By Avi Landau
If you love trees or nature in general, a ride on the TX can be a depressing experience. Especially the segment between Moriya and Tsukuba Center. Vast tracts (by Japanese standards) of woodland have been bulldozed away on both sides, leaving a barren landscape upon which monstrous apartment complexes, shopping malls, and sterile housing communities are being constructed.
In Tsukuba City itself, with its numerous parks and tree-lined walkways and boulevards, you might have thought you were in an oasis of greenery in early winter, as the planners of this city have provided us with numerous tree species, including many which stay green all year-round.
If so, you were in for a disturbing surprise. As February starts to draw near, the tree and bush maintenance crews, working for companies which have lucrative long-term contracts with the city, go into action, or should I say go on the rampage, and they slowly make their way down the avenues and walkways, sawing away most branches, leaving behind sad looking mutilated trunks. Where once, in the dead of winter, you had a tree-canopy-covered walkway, you now have a path which is desolate and forlorn.
The work itself, though, provides plenty of entertainment. I was surprised to see how many people of all ages and genders gather to watch the work-men and women, using cherry pickers and other assorted machinery, to do their butchering and noisily dispose of the leaves and branches in garbage trucks.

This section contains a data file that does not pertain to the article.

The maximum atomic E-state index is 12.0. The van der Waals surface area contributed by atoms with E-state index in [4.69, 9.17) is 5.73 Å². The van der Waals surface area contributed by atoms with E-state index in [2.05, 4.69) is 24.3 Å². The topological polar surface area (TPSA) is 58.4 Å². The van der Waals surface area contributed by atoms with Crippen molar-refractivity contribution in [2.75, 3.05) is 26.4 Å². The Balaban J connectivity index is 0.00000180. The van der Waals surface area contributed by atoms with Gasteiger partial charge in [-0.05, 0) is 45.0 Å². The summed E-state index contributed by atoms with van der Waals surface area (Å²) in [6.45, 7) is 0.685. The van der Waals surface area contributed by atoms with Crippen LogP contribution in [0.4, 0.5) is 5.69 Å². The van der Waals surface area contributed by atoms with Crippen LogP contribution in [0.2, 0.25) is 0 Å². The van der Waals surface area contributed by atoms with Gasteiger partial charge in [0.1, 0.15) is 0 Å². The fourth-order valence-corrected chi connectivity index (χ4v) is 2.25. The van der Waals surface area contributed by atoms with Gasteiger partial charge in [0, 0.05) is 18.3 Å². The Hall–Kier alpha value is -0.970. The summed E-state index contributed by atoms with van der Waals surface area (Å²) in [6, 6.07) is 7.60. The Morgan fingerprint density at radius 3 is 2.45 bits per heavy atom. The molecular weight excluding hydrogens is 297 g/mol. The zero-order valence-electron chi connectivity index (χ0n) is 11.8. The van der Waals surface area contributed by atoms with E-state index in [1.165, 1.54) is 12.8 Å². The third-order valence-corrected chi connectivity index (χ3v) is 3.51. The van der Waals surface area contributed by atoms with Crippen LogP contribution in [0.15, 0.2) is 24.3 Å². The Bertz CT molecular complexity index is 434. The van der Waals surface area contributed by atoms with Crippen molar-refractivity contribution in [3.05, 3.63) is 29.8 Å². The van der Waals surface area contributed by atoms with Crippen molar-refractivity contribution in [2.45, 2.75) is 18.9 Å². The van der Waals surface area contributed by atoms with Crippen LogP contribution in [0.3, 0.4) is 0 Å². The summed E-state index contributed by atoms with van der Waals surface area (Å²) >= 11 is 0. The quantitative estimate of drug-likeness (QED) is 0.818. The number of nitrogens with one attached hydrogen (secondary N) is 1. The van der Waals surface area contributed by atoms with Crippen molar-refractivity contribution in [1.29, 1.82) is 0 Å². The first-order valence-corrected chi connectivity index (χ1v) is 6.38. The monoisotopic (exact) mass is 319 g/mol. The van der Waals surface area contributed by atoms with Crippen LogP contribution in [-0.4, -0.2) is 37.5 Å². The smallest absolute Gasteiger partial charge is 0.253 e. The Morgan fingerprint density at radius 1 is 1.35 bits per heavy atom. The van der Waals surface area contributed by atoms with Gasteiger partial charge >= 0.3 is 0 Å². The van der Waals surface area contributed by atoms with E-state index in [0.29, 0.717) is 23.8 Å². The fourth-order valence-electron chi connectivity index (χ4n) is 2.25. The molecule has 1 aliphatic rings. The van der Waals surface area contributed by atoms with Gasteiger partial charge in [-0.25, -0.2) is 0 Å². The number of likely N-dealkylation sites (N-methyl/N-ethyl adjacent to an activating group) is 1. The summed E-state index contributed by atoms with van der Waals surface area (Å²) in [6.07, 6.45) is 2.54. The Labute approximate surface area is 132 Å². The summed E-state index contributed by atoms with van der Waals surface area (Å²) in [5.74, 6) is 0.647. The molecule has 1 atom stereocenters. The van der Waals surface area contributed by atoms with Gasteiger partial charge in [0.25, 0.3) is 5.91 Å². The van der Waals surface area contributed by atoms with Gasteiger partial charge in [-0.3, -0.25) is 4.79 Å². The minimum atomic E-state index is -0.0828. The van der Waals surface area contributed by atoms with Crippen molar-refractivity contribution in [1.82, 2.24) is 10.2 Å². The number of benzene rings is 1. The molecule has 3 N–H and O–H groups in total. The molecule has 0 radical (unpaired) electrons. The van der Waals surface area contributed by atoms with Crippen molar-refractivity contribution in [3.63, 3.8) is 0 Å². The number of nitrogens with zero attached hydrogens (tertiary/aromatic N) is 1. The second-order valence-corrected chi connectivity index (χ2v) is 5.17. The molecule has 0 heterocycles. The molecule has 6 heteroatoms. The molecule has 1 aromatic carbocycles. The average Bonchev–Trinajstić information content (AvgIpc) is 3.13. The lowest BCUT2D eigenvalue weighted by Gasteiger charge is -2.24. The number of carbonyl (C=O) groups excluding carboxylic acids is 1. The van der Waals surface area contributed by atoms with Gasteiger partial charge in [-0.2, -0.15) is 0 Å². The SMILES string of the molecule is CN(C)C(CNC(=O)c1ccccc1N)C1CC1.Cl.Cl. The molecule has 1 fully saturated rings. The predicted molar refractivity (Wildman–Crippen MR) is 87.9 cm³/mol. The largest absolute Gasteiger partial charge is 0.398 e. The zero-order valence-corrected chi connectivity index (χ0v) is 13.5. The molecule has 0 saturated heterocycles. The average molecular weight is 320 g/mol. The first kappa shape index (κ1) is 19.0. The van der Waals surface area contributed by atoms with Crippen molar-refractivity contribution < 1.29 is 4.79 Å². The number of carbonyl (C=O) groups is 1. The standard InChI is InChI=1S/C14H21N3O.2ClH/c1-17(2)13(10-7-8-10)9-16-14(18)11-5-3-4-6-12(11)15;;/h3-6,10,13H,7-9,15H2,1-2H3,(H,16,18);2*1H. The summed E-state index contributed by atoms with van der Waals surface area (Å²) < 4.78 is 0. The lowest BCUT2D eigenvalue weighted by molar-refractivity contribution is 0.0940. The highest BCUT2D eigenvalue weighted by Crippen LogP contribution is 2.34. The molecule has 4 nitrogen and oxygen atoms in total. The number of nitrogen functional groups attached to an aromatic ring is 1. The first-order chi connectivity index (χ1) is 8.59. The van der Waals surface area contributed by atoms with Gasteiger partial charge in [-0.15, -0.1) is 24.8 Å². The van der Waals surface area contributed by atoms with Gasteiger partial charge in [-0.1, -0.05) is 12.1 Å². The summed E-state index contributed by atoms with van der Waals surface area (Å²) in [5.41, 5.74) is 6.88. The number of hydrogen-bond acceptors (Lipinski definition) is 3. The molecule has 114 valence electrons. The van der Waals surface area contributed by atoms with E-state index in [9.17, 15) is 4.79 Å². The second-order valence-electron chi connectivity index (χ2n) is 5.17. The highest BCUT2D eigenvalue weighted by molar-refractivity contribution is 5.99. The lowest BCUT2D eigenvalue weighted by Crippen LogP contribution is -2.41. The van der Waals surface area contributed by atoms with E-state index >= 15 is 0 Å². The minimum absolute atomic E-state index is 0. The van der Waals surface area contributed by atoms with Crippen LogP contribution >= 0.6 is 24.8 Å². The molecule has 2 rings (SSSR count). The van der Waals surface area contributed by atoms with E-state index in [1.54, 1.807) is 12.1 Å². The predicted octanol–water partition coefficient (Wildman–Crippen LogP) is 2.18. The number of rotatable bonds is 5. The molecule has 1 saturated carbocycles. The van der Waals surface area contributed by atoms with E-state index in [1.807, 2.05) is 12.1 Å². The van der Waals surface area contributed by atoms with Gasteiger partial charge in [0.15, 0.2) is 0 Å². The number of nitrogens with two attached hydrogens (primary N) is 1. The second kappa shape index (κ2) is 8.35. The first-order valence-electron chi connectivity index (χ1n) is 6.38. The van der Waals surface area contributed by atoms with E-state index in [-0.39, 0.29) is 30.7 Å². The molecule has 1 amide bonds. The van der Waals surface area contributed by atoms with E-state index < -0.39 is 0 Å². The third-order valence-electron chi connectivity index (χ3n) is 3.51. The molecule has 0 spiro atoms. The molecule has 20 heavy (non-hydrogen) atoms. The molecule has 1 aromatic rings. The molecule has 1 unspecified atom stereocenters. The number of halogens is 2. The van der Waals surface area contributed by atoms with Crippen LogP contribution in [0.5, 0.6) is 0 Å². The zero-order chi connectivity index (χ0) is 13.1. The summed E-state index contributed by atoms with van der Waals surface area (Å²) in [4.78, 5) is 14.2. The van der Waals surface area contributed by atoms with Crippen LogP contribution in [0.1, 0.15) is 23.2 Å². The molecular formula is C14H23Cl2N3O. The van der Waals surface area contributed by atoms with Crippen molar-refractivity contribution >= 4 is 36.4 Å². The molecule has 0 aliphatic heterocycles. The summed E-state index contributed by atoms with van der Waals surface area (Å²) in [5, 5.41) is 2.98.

When I commented to one Japanese gentleman who was observing the proceedings that it was a shame that all this winter greenery should be turned into trash, he responded by saying: “MITOSHI GA YOKU NARU”, or- NOW WE HAVE A CLEAR VIEW!
There must be a more sensitive and aesthetic way of grooming and maintaining trees and bushes, especially for the huge sums of money that the city, prefectural, and national governments pay to the companies who do this work.
The Japanese often say that they love nature. But the annual transformation of Tsukuba’s wonderful trees into disfigured BONSAI makes me question exactly WHAT THAT MEANS.
One thing seems sure to me though- those who grow up in this culture have a great talent for NOT SEEING or noticing anything unpleasant. Show your Japanese friends and acquaintances these pictures I have taken, and ask them if they have ever taken note of such trees before. Everyone I have tried this with has responded by saying that this was their first time to think about it, and that it really was STRANGE to have parks full of such SAD trees.
And keep this in mind.
If you are new to Japan and have a garden, always remember that if you hire gardeners, you have to be extremely explicit when explaining what you want them to do. But no matter what you tell them (even in clearly understandable Japanese), you will still probably come home to a garden of branchless stumps (as has happened to me).
Of all Japan`s 47 prefectures, Ibaraki has the second lowest percentage of forest cover (less than 30.8%) – and this percentage is getting lower with each new shopping mall and bed-town in the Tsukuba area.
Here is a list of the prefectures with highest and lowest percentages of forest cover
1) Kochi Prefecture (83.7%)
2) Gifu Prefecture (79.7%)
3) Shimane Prefecture (78.8%)
1) Osaka Prefecture (30.4%)
2 Ibaraki Prefecture (30.8%)
3) Chiba Prefecture (31.5%)